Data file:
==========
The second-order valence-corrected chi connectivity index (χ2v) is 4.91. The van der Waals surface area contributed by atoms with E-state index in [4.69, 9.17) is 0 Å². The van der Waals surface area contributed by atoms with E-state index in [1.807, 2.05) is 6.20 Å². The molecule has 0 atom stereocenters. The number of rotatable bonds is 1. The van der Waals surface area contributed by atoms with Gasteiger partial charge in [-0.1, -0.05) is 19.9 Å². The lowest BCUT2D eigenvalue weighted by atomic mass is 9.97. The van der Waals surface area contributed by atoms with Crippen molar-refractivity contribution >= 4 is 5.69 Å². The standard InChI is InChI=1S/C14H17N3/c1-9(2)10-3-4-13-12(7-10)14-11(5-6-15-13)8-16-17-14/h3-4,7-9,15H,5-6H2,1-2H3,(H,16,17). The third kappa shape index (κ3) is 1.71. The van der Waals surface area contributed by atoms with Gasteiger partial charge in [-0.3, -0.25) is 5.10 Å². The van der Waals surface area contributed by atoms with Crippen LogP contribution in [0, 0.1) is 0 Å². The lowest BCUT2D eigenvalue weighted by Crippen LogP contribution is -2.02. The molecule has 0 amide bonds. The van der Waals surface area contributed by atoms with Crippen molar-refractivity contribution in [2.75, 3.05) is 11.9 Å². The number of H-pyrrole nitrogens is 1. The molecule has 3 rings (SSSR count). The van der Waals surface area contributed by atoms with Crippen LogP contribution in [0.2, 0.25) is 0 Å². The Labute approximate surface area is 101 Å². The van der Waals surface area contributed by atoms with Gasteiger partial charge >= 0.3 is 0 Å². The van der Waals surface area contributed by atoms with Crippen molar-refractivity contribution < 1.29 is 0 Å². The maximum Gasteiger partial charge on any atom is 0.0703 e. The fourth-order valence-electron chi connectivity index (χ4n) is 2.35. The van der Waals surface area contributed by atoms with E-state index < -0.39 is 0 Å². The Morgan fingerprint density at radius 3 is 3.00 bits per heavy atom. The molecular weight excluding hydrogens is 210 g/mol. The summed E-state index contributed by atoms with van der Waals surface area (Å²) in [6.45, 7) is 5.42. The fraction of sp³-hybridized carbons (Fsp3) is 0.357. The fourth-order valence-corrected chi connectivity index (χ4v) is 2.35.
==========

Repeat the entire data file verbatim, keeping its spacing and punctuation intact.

The second-order valence-corrected chi connectivity index (χ2v) is 4.91. The van der Waals surface area contributed by atoms with E-state index in [4.69, 9.17) is 0 Å². The van der Waals surface area contributed by atoms with E-state index in [1.807, 2.05) is 6.20 Å². The molecule has 0 atom stereocenters. The number of rotatable bonds is 1. The van der Waals surface area contributed by atoms with Gasteiger partial charge in [-0.1, -0.05) is 19.9 Å². The lowest BCUT2D eigenvalue weighted by atomic mass is 9.97. The van der Waals surface area contributed by atoms with Crippen molar-refractivity contribution >= 4 is 5.69 Å². The standard InChI is InChI=1S/C14H17N3/c1-9(2)10-3-4-13-12(7-10)14-11(5-6-15-13)8-16-17-14/h3-4,7-9,15H,5-6H2,1-2H3,(H,16,17). The third kappa shape index (κ3) is 1.71. The van der Waals surface area contributed by atoms with Gasteiger partial charge in [-0.3, -0.25) is 5.10 Å². The van der Waals surface area contributed by atoms with Crippen LogP contribution in [0, 0.1) is 0 Å². The lowest BCUT2D eigenvalue weighted by Crippen LogP contribution is -2.02. The molecule has 0 amide bonds. The van der Waals surface area contributed by atoms with Crippen molar-refractivity contribution in [2.75, 3.05) is 11.9 Å². The number of H-pyrrole nitrogens is 1. The molecule has 3 rings (SSSR count). The van der Waals surface area contributed by atoms with Crippen LogP contribution in [0.2, 0.25) is 0 Å². The Labute approximate surface area is 101 Å². The van der Waals surface area contributed by atoms with Gasteiger partial charge >= 0.3 is 0 Å². The van der Waals surface area contributed by atoms with Crippen molar-refractivity contribution < 1.29 is 0 Å². The maximum Gasteiger partial charge on any atom is 0.0703 e. The fourth-order valence-electron chi connectivity index (χ4n) is 2.35. The van der Waals surface area contributed by atoms with E-state index < -0.39 is 0 Å². The Morgan fingerprint density at radius 3 is 3.00 bits per heavy atom. The molecular weight excluding hydrogens is 210 g/mol. The summed E-state index contributed by atoms with van der Waals surface area (Å²) in [6.45, 7) is 5.42. The fraction of sp³-hybridized carbons (Fsp3) is 0.357. The fourth-order valence-corrected chi connectivity index (χ4v) is 2.35.